I hear many comments about the current state of our world. How the situation is dark, people are so lost and everything is heading down hill.
Amidst some of that truth, it is easy to miss out on the beautiful work thousands and millions of our world's citizens have been giving their lives to, for decades.
We see only what we want to see.
The world is worth saving.
It is worth living for and giving your life for.
There was a story two thousand years ago that combatted the current Greek & Roman view of deity. They said the gods looked down from Mount Olympus and didn't give a damn about humans and the globe they lived on. If you want any help, any salvation, any hope, you need to ascend the heights, leave earth and join us up here … if you're worthy.
A small group of people started telling a different story.
They said god did care. They said god didn't make you climb the mountain but, instead, got up off his throne, and came down.
They said he did it in disguise. Not acting like royalty - like an arrogant pig - but a poor man, a carpenter, a servant. "He became the lowest." So low, in fact, that people despised him.
This story turned the story of the gods upside down.
And, of course, humans killed this divine person.
It was too much for god himself to come to earth to declare its people, its soil, its water, its needs, its molecules and atoms and quarks were special and precious.
It was too much for a human to declare, "God and I are one. The gods are in me and I'm in them." He later prayed, "I pray that I would be in you, and you would be in me, and they would be in us, and we would be in them."
Basically, the story is not about a split universe. It's not about a beautiful perfect place up there and a rotten broken place down here. That's not how it works. It's integrated. It's connected. It's intertwined.
Heaven and earth were not separate; they were one and the same.
Later, a dude who followed Jesus made claims that got his butt kicked even more than Jesus even did. Whipped on 9 different occasions with 40 lashes.
He took the story further and said "this Christ was before all things, all things were made through him, all things are held together by him, in him we live and move and have our being." Basically; that god and reality are, and were always interconnected; that you can't separate and compartmentalize what's valuable, holy, sacred and eternal. In his view, the whole thing is of god and is god.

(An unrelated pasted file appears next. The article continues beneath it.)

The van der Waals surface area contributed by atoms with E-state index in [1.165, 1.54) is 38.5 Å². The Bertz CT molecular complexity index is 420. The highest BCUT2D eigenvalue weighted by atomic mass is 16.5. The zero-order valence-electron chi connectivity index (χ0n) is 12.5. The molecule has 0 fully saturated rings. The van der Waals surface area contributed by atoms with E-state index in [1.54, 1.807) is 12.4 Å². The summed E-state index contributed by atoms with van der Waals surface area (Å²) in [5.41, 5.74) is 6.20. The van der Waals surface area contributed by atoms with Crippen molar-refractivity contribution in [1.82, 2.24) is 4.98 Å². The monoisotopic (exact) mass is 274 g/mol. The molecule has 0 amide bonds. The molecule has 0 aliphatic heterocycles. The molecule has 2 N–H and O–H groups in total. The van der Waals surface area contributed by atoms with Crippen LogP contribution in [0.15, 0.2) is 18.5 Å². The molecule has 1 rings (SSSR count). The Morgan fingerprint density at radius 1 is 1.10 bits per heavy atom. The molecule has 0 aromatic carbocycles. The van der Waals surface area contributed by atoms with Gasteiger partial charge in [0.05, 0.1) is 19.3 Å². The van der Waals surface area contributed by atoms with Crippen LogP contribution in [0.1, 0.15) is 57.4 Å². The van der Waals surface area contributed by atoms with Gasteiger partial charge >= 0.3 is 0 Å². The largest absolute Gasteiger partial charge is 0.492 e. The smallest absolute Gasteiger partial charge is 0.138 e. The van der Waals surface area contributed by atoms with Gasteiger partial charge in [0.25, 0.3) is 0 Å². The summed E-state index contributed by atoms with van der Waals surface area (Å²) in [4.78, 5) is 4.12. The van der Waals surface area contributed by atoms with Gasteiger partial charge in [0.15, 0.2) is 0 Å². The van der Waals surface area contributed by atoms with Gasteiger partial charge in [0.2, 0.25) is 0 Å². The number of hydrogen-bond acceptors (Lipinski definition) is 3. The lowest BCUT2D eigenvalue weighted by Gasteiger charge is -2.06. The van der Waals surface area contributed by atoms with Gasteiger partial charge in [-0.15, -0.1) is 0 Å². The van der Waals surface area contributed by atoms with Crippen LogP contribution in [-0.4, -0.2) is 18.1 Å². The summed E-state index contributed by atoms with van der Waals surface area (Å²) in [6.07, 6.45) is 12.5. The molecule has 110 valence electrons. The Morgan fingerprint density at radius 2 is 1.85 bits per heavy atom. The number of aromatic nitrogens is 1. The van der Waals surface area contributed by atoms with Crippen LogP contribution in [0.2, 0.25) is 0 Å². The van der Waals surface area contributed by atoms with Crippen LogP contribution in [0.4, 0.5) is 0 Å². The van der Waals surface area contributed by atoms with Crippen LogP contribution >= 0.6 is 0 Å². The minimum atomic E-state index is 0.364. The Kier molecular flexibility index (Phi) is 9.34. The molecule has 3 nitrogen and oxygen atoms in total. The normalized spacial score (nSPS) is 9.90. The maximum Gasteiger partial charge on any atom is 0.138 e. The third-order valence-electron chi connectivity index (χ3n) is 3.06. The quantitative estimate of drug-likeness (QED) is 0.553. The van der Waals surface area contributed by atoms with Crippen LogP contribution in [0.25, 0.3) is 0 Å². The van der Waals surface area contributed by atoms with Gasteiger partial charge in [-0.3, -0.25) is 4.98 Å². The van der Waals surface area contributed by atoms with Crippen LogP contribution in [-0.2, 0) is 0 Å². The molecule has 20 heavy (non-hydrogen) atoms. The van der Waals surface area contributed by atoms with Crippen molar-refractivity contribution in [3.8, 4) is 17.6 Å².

I know you know the story - but it tells of the restoration and renewal of all things.
This may come as a shock to you, but nowhere in the New Testament does it tell you the world is going to be destroyed. That belief came about from misused Greek words. It actually says quite the opposite. The psalmist declares, "The earth will stand forever."
The Jesus story was the beginning of a reversal of thousands of years of human paradigm that believed god punished the wicked, sent rain on the righteous, and just "had it" with this worthless little world and stubborn people.
For thousands of years societies have believed the world is spinning downhill and will one day reach the bottom; destruction, doom and flames. This story tells the opposite.
This story says the world is spinning toward good and is moving uphill. Slowly, but surely, declaring that one day "all things will be renewed."
But this story says one more controversial thing.
Another belief was: people believed God would arrive and fix everything. He would set up shop in a nice palace and execute his will upon the world. They wanted this when Jesus showed up, and we still want it today, don't we?
This sets up a problem...
It creates a world so dark that only God can fix. So, in effect: powerlessness and disengagement from reality. Why step in and get my hands dirty if my powerful savior is going to show up real soon and fix this?
We still place the work and hope on the deity. But the Jesus story was counter cultural, and still is.
This story does talk about the work and accomplishment of the one Christ, but it talks more of the work of the Christ within us. That he would do, and did do something - but that we would do more. His words, not mine…
The story says this "Christ" is in us. It says when we love one another "the love of god has reached perfection." Or, "that's what it's all about." It says that by you and me stepping into the Christ role; picking up your cross, following his role, lead, example, by suffering like he did ... we could fix this.
He said it was better for him to leave. Because he knew we all could do more than just one; that the masses would sit around and worship him and focus on him to fix everything; that our obsession with the divine could somehow, oddly, disconnect us from reality, from each other and the earth.
It sometimes seems like people want the earth to be a dark place. Like they actually want to see it roll downhill. Every headline, news article and sin becomes one more piece of evidence confirming their belief.